The atheist ‘philosopher’ Alain de Botton has undertaken a (literally) monumental project: he wants to create in the City a 150-foot-high temple to ‘new atheism’. This is to distinguish it from old, aggressive atheism, as preached by Richard Dawkins. The two chaps seem to disagree on tactics, for one struggles to find any difference of substance.
‘Why should religious people have the most beautiful buildings in the land?’ Botton asks. ‘It’s time atheists had their own version of the great churches and cathedrals’.
Before I comment on this deranged project, or answer this ignorant question, I must say that some of my closest friends are atheists, and they are among the cleverest people I’ve ever known. In fact, they are so wise that they usually steer clear of matters philosophical, concentrating instead on things like politics, art, law or social commentary.
Perhaps they tacitly agree with me, though they’ll never admit this, that ‘atheist philosopher’ is an oxymoron. One can be either an atheist or a philosopher, not both. For anyone trying to understand the complexity of life at ground level only will inevitably travel a maze of blind alleys, eventually finding himself at an intellectual dead end.
I know you can give me a long list of famous atheist philosophers, making me transgress against logic by stating that I don’t regard them as real philosophers. My argument would be circular and thus rhetorically unsound — until I’ve gone over atheist philosophers one by one, showing where I find them wanting. With some, such an undertaking would have to be of book length (I’ve written one like that, on Tolstoy). But with Alain de Botton, the task is risibly easy.
The Latin inscription on Christopher Wren’s tomb in St Paul’s says, ‘Reader, if you seek his monument, look around.’ I suggest Mr de Botton do the same just about anywhere in the West — he’ll find temples to atheism aplenty. They are the eyesores that disfigure our cities’ skylines, the pickled animals in our art museums, the nasty warrens of our council estates, the gangs of empty-eyed youths harassing our neighbourhoods.
These are the churches in which one can worship the moral and aesthetic achievements of atheist modernity. These are the reminders of the fact, seen as such by anyone not blinded by atheist rage, that the choice of cultures available to the West isn’t Christian or atheist. It’s Christian or none.
Romanesque and Gothic cathedrals are the most beautiful and awe-inspiring buildings in the West, Mr Botton, precisely because they were animated by the most beautiful and awe-inspiring idea. Remove this inspiration, and you can still coast on the original propelling force — provided you gratefully acknowledge its nature. An artist or an architect doesn’t have to be a practising Christian to create a masterpiece — as long as he realises that every Western masterpiece is at least residually Christian.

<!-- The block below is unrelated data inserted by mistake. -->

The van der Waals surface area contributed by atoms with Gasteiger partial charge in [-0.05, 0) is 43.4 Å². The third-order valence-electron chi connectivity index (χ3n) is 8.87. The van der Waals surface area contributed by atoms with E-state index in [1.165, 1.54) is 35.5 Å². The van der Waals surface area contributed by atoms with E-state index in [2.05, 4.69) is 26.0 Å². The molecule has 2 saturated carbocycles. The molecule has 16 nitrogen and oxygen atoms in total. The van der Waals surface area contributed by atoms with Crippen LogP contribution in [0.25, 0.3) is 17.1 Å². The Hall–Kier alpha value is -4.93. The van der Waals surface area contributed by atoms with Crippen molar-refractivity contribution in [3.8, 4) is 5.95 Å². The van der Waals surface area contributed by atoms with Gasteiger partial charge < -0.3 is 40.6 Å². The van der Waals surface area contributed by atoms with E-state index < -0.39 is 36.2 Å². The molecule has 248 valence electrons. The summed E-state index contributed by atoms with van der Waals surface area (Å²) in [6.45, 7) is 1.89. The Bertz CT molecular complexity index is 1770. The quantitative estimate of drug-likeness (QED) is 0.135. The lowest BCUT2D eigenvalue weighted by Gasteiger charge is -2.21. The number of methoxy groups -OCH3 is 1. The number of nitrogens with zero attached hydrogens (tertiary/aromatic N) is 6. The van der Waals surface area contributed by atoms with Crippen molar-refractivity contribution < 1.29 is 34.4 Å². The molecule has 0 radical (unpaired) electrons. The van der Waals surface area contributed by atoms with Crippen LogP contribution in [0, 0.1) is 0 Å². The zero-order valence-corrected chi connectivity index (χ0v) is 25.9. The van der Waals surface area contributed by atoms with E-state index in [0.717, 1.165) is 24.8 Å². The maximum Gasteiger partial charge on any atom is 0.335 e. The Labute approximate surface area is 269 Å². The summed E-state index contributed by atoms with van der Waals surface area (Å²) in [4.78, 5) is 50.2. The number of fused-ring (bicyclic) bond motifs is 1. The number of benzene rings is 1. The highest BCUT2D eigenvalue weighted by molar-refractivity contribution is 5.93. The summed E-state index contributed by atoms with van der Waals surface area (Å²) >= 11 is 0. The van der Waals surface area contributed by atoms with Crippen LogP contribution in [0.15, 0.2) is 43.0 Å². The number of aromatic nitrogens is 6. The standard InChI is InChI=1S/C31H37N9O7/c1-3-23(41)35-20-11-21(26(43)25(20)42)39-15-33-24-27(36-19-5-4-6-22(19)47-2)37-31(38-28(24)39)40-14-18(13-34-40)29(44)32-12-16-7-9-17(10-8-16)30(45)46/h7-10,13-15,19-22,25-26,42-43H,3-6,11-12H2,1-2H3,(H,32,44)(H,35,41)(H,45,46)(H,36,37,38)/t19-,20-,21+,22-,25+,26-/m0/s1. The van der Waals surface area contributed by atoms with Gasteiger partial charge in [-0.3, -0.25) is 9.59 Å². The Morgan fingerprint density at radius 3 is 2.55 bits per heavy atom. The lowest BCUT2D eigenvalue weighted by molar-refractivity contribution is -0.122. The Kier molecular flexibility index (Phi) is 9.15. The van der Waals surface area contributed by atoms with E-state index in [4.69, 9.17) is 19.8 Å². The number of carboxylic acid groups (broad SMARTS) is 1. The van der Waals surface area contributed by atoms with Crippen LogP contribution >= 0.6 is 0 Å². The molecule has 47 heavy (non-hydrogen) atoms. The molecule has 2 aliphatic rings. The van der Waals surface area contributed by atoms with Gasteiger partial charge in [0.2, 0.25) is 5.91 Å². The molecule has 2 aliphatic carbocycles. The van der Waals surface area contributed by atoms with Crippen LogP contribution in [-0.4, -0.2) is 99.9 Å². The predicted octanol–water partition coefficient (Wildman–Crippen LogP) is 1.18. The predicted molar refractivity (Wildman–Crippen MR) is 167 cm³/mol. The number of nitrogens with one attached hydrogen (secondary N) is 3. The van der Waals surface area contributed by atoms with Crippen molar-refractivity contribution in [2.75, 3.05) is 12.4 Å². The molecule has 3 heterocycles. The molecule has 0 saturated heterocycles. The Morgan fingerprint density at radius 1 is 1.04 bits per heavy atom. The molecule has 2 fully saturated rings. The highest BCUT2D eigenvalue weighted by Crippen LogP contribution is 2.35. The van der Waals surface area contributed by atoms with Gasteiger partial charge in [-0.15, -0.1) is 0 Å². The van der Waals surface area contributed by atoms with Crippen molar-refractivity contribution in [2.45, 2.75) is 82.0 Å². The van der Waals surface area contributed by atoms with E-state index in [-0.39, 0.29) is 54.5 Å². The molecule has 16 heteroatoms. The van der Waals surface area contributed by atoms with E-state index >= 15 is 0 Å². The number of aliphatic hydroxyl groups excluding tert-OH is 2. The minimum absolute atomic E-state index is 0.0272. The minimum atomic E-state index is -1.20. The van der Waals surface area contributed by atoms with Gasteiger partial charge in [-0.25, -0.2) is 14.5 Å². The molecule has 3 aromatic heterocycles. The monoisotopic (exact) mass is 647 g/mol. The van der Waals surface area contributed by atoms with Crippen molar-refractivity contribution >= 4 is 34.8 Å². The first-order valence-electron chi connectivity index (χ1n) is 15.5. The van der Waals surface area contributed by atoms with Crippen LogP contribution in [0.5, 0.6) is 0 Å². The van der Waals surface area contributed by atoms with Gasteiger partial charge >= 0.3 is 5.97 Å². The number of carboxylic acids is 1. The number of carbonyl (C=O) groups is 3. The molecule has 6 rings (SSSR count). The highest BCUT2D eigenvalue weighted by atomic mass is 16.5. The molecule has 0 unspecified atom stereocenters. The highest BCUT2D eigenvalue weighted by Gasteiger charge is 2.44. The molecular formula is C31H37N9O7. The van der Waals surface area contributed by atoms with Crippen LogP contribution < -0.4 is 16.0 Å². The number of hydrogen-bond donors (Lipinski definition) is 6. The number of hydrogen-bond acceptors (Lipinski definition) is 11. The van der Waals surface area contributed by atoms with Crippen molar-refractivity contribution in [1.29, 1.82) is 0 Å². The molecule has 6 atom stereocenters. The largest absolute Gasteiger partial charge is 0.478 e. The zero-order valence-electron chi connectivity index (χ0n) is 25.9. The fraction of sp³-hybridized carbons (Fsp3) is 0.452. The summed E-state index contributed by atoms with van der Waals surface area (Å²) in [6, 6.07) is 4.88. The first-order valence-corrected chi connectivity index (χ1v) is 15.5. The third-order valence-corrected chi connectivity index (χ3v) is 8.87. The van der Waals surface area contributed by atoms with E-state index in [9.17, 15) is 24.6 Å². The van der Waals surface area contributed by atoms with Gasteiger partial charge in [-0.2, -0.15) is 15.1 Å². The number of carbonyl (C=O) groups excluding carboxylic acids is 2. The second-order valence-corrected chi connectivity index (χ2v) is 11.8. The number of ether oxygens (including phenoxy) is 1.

The choice between beauty and ugliness in aesthetics exactly parallels the one between good and evil in morality. The soulless brutalism of 20th-century architecture parallels the soulless brutality of that century, in which more people were killed than in all other centuries of recorded history combined. The concrete ugliness of the South Bank or Barbican is the aesthetic equivalent of Lubianka cellars and Auschwitz ovens. They are all reminders of the abyss awating those who worship at the altar of secular gods.
All those physical disasters spring from the disastrous metaphysical idea that man sits at the centre of his own universe, rather than at the periphery of God’s. Looking for God only inside himself, man finds only himself there. Usually, he is terrified by what he sees, and this terror colours and distorts everything he creates. Ugly becomes new beautiful, virtual new real, vulgar new profound.
That’s why all my atheist friends I mentioned earlier regret their atheism. They realise that society not held together by the adhesive of a moral ideal infinitely superior to man will fall apart. They know that a drastic departure from Christian culture will create nothing but nothingness. They sense that a generation from now people will look at modern architecture not in awe but in horror.
Alain de Botton doesn’t understand any of this. That’s why his project will be an aesthetic and spiritual failure, even though I’m sure it’ll succeed on its own puny terms. The ‘philosopher’ has already raised half the money needed, and there’s no reason to believe the Corporation of London will deny planning permission: they have form in encouraging architectural perversions.
Construction can begin next year, and the City of London is bracing itself. De Botton thinks this is the appropriate site because the City is where people have lost sight of life’s priorities. Ignoring that someone who inherited £200 million is in a weak position to despise money, one may still wonder what he thinks life’s priorities should be. If it’s not the pleasures and comforts that can be bought with money, then what else, Mr de Botton? It has to be something physical, for, according to you and your putative adversary Dawkins, nothing else exists.
How much easier life would be for de Botton if he followed the example of my atheist friends and stayed away from problems for which there are no materialist answers. He’d then be spared uncomfortable questions coming from the likes of me.